The new communities emerging around the country are another form of civil power. As represented by the collective evacuation of an entire municipality, there are diverse choices of lifestyle. New types of relationships and supportive communities among people and places centered on afflicted areas have emerged around the country which are different from any existing relationships based on land, blood, or occupation have emerged around the country. Information sharing in the Internet society, such as Twitter, accelerates the speed of collaboration beyond the boundaries of local governments, NPOs, and the private sector, multiplying layers in the pattern of assistance and issue resolution. Responding to this trend, aid and contributions are coming in from all over the world. In afflicted areas, on the other hand, there are many evacuees who are less familiar with social networks and the Internet, especially the elderly, being left behind. I expect that these issues will be resolved through the new civil power.
Rush to establish a new knowledge-intensive infrastructure
Reconstruction that attracts sympathy and understanding from people would require intelligence that moves people, goods and money. Mobilizing the total civil power would require visualized discussion, instead of erratic responses. This depends on concentration and selection in economy and industry, construction of safety nets in the society and community, and consistent reconstruction strategies for local and environmental recovery.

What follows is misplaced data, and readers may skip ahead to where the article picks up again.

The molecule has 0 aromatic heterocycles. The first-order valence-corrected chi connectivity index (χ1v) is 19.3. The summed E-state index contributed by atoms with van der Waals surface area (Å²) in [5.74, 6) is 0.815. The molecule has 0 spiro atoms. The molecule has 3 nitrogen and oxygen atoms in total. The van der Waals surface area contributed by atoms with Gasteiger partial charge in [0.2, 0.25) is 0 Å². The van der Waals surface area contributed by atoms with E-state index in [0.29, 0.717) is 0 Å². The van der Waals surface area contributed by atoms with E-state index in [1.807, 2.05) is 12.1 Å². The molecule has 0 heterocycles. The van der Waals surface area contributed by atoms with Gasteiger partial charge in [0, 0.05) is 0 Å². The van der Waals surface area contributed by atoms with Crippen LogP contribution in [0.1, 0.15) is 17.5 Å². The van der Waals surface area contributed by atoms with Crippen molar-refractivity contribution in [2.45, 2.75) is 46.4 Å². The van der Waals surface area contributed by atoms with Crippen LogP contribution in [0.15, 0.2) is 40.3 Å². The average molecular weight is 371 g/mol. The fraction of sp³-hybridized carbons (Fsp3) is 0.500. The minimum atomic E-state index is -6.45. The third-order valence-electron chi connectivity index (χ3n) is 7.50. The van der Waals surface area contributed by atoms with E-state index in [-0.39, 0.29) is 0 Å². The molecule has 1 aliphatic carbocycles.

To achieve them, the knowledge community infrastructure (knowledge-intensive social infrastructure) must be established as soon as possible for sharing information interactively across fields or ages among policy makers, experts, and citizens in the areas of economy, society, and the environment. We should combine all kinds of wisdom beyond the borders of industry, government, academia, and the private sector, through close collaboration among industries, NPOs, universities, academic societies, and specialized institutions. We can accelerate reconstruction if Japan enters a new phase of communication for knowledge production using the Eastern Japan Earthquake Disaster as a stepping-stone.
About the Author: Osamu Soda, Professor, Faculty of Social Sciences, Waseda University
Professor Soda was born in 1966. He is a Professor on the Faculty of Social Sciences, Waseda University, specializing in urban regeneration and collaborative urban development. Major publications include Sciences of Local Collaboration [Chiiki Kyodo no Kagaku] (Seibundo). Professor Soda is carrying out activities on a study team concerning mid- and long-term strategies for social, economic, and environmental reconstruction, mainly at his lab